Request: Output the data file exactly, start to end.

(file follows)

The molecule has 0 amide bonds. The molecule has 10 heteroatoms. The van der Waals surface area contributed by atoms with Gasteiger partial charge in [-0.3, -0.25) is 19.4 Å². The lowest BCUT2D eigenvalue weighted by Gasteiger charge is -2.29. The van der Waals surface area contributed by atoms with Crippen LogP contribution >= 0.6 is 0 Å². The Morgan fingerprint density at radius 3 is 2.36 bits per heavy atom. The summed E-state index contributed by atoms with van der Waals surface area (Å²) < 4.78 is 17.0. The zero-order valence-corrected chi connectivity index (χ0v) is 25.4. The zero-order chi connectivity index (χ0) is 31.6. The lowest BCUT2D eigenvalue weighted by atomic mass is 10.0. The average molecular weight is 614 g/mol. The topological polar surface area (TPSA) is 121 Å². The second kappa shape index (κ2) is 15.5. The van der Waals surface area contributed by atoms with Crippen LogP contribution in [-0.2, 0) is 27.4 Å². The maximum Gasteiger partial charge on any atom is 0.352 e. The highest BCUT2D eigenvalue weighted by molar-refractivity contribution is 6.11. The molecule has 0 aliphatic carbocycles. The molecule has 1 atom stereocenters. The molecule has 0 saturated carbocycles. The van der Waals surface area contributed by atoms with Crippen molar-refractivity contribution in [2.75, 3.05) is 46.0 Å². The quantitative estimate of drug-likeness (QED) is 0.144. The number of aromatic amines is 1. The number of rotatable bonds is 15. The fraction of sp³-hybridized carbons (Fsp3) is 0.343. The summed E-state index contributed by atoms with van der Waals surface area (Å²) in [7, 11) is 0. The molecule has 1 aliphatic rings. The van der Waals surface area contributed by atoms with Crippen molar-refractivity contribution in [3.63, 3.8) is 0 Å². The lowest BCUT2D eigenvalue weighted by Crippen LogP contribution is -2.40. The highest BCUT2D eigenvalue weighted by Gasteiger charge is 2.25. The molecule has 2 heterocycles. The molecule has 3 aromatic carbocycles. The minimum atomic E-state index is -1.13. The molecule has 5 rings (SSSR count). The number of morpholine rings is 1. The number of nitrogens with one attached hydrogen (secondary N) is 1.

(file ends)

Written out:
The molecule has 0 amide bonds. The molecule has 10 heteroatoms. The van der Waals surface area contributed by atoms with Gasteiger partial charge in [-0.3, -0.25) is 19.4 Å². The lowest BCUT2D eigenvalue weighted by Gasteiger charge is -2.29. The van der Waals surface area contributed by atoms with Crippen LogP contribution >= 0.6 is 0 Å². The Morgan fingerprint density at radius 3 is 2.36 bits per heavy atom. The summed E-state index contributed by atoms with van der Waals surface area (Å²) < 4.78 is 17.0. The zero-order valence-corrected chi connectivity index (χ0v) is 25.4. The zero-order chi connectivity index (χ0) is 31.6. The lowest BCUT2D eigenvalue weighted by atomic mass is 10.0. The average molecular weight is 614 g/mol. The topological polar surface area (TPSA) is 121 Å². The second kappa shape index (κ2) is 15.5. The van der Waals surface area contributed by atoms with Crippen LogP contribution in [-0.2, 0) is 27.4 Å². The maximum Gasteiger partial charge on any atom is 0.352 e. The highest BCUT2D eigenvalue weighted by molar-refractivity contribution is 6.11. The molecule has 0 aliphatic carbocycles. The molecule has 1 atom stereocenters. The molecule has 0 saturated carbocycles. The van der Waals surface area contributed by atoms with Crippen molar-refractivity contribution in [2.75, 3.05) is 46.0 Å². The quantitative estimate of drug-likeness (QED) is 0.144. The number of aromatic amines is 1. The number of rotatable bonds is 15. The fraction of sp³-hybridized carbons (Fsp3) is 0.343. The summed E-state index contributed by atoms with van der Waals surface area (Å²) in [7, 11) is 0. The molecule has 1 aliphatic rings. The van der Waals surface area contributed by atoms with Crippen molar-refractivity contribution in [3.63, 3.8) is 0 Å². The lowest BCUT2D eigenvalue weighted by Crippen LogP contribution is -2.40. The highest BCUT2D eigenvalue weighted by Gasteiger charge is 2.25. The molecule has 2 heterocycles. The molecule has 3 aromatic carbocycles. The minimum atomic E-state index is -1.13. The molecule has 5 rings (SSSR count). The number of morpholine rings is 1. The number of nitrogens with one attached hydrogen (secondary N) is 1.